Games criticism moves in cycles. This isn’t new. It’s sort of a natural occurrence since the medium is still relatively young , so when notable events occur that the entire sphere is concerned with, we end up having the same debates. It’s… frustrating, as a critic, to have to rehash the same argument about once a year, but in a way it helps keep your thoughts fresh.
With that in mind, it looks like we’re talking about skill level again.
To be more specific, the conversation about the role that skill has in critically analyzing and reviewing games has started up again. In a recent video by Venturebeat, journalist Dean Takahashi struggled to finish the first level of upcoming title Cuphead.
While this incident is new, the debate about the position of skill and challenge in games is far from recent. It was arguably the center of the conversations surrounding Dark Souls. It still is a debate whenever someone mentions older videogames—especially those from the 8-bit or 16-bit eras that, in comparison to more modern titles, can be tough-as-nails. Games have a long and sordid history of difficulty and the balance of challenge to satisfaction.
When a reviewer has trouble playing a game, the instant reaction by many crowds boils down to “If you can’t play this game, why are you in games criticism?” The implication isn’t hard to find: There is an assumption that in order to be a good games critic, you have to be good at games.
It’s a bad assumption, to put it simply.
Videogame culture, writ large, fetishizes skill. An individual’s skill at a particular game determines the validity of the argument posed by that individual, in most common spheres of discussion. But it’s not a really good barometer for critical meaning by any measure.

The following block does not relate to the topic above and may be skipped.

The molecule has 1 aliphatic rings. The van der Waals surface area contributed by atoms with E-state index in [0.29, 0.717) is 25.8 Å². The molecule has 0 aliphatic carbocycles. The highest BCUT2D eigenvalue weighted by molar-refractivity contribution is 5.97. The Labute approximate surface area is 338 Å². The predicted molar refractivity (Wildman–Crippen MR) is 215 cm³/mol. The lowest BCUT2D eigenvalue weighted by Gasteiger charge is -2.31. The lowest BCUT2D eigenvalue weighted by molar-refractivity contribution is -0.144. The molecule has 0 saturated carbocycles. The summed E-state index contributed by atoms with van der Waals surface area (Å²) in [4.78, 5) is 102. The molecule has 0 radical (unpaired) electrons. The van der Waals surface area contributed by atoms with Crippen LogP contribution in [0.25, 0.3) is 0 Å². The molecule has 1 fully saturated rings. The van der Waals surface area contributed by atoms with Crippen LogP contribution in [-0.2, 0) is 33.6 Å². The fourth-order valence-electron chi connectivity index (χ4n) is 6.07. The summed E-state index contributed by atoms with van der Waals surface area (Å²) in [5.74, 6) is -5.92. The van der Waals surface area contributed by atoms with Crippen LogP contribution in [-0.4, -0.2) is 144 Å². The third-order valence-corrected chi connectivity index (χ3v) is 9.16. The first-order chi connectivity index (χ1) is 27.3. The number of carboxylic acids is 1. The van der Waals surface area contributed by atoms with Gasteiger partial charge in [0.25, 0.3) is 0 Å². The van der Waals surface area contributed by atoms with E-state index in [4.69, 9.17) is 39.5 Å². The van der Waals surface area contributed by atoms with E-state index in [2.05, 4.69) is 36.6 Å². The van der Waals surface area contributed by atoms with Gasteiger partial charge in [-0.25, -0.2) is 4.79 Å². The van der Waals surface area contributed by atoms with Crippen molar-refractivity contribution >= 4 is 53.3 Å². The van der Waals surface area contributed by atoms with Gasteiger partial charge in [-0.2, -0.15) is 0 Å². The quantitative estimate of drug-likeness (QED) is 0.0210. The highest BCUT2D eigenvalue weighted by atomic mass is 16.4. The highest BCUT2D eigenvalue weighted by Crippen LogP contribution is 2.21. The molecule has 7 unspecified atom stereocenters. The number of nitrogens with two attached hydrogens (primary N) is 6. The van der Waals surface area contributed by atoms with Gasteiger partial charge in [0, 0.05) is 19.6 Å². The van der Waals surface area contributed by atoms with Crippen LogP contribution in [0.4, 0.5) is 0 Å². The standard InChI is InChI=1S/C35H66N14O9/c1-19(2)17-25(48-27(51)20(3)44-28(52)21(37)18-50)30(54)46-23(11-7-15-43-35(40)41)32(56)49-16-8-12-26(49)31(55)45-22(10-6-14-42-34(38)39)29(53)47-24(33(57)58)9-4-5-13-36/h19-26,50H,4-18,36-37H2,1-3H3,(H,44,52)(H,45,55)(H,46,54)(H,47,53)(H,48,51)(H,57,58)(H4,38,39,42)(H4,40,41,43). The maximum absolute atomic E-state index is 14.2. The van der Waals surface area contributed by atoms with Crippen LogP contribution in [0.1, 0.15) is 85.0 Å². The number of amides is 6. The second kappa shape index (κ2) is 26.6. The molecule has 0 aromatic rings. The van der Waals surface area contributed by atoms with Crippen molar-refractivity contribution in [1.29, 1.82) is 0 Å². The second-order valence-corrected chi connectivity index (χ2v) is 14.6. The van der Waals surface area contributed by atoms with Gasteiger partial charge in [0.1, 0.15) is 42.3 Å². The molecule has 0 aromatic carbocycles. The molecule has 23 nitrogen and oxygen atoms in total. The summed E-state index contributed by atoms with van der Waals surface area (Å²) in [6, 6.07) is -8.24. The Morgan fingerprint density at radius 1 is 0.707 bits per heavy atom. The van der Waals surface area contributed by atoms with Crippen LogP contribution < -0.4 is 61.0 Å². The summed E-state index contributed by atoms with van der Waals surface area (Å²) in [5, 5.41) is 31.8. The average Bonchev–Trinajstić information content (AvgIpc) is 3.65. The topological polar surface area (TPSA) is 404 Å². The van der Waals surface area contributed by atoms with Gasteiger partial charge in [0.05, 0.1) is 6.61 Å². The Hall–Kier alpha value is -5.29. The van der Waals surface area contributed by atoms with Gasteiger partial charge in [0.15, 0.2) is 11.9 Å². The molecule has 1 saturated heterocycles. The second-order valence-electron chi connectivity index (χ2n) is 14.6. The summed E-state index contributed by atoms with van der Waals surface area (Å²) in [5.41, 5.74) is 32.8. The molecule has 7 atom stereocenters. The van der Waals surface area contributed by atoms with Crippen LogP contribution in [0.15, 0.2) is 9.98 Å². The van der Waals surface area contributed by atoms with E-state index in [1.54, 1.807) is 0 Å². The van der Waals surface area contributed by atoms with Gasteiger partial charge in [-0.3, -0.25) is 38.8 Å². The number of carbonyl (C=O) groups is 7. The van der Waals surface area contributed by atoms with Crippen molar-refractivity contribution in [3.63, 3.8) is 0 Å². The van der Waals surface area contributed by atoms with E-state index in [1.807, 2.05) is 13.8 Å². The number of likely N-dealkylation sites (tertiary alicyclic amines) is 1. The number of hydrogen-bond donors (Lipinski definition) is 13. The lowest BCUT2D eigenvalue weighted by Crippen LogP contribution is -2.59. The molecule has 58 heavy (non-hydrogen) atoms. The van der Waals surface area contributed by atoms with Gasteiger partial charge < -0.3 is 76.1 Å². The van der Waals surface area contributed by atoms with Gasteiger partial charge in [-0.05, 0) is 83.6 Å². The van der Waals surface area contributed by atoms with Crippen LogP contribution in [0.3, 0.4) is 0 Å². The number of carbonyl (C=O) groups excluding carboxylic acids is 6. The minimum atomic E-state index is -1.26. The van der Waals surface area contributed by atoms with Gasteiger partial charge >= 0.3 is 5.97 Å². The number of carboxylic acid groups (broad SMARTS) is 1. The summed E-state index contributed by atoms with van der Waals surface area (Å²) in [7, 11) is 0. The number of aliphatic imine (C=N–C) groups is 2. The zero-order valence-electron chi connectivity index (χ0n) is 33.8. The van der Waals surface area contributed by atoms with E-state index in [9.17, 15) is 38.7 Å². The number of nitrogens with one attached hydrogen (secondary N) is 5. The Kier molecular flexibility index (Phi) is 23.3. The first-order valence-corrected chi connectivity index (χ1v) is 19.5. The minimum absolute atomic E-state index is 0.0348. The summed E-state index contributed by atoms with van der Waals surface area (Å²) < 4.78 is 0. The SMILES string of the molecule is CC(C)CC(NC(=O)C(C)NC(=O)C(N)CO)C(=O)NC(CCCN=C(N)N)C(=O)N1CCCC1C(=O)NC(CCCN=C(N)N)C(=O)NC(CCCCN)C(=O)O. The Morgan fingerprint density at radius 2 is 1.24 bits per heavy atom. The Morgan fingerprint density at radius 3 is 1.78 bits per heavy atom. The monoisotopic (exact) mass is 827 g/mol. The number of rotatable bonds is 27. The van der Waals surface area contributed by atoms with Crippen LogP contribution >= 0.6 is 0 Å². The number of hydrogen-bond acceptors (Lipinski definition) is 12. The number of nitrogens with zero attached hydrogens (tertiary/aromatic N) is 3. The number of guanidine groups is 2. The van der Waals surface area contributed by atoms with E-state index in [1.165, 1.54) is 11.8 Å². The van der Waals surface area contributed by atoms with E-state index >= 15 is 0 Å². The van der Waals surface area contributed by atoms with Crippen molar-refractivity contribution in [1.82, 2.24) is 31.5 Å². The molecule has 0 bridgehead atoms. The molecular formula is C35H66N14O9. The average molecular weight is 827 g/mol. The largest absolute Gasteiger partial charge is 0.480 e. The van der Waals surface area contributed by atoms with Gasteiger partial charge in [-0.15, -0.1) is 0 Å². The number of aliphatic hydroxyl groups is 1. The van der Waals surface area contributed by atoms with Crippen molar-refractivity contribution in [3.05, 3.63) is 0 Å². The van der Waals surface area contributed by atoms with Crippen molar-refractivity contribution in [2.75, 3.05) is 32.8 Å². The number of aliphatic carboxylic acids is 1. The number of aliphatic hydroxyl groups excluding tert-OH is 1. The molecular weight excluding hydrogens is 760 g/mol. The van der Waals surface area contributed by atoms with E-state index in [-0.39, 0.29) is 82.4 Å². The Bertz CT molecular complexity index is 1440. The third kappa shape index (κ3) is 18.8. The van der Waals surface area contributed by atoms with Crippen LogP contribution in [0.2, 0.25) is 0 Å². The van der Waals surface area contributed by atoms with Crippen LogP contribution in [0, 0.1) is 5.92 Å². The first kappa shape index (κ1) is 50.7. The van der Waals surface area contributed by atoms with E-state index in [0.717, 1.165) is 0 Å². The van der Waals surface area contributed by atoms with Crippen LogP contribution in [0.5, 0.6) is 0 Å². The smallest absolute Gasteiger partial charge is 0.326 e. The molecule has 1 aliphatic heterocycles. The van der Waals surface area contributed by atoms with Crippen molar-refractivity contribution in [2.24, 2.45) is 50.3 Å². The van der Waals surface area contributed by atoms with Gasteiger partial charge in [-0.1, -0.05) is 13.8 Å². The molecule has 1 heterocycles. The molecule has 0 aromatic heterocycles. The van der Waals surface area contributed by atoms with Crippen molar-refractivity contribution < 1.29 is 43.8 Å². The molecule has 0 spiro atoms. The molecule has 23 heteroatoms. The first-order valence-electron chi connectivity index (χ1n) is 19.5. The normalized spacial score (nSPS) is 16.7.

Games, especially in the modern era (with the aid of Let’s Plays, streaming, and various other methods of content absorption without mechanical interaction) are no longer simply puzzle boxes to unlock knowledge of by solving. Games are stories, conversations between player and world, and conversations between designers and viewers. The act of play itself is but one method of experiencing what we call a “videogame” in modern critical discussions.
This has adverse other effects, as well. Skill fetishization not only adds validity to those critiquing a game, but to those who are making games. An entire other recurring conversation in games criticism revolves around “what is a game” and most of that well is poisoned by skill fetishization as well. At some point, as a culture, games need to leave the skill assumption behind.
There’s nothing inherently good about a game that’s hard, just as there’s nothing inherently good about a game that’s easy. Or, for that matter, anything inherently praiseworthy or dismissable about critics who have a preferred style of game—even if that style is a game that’s not “that hard.” After all, they’re just games.
Dante Douglas is a writer, poet and game developer. You can find him on Twitter at @videodante.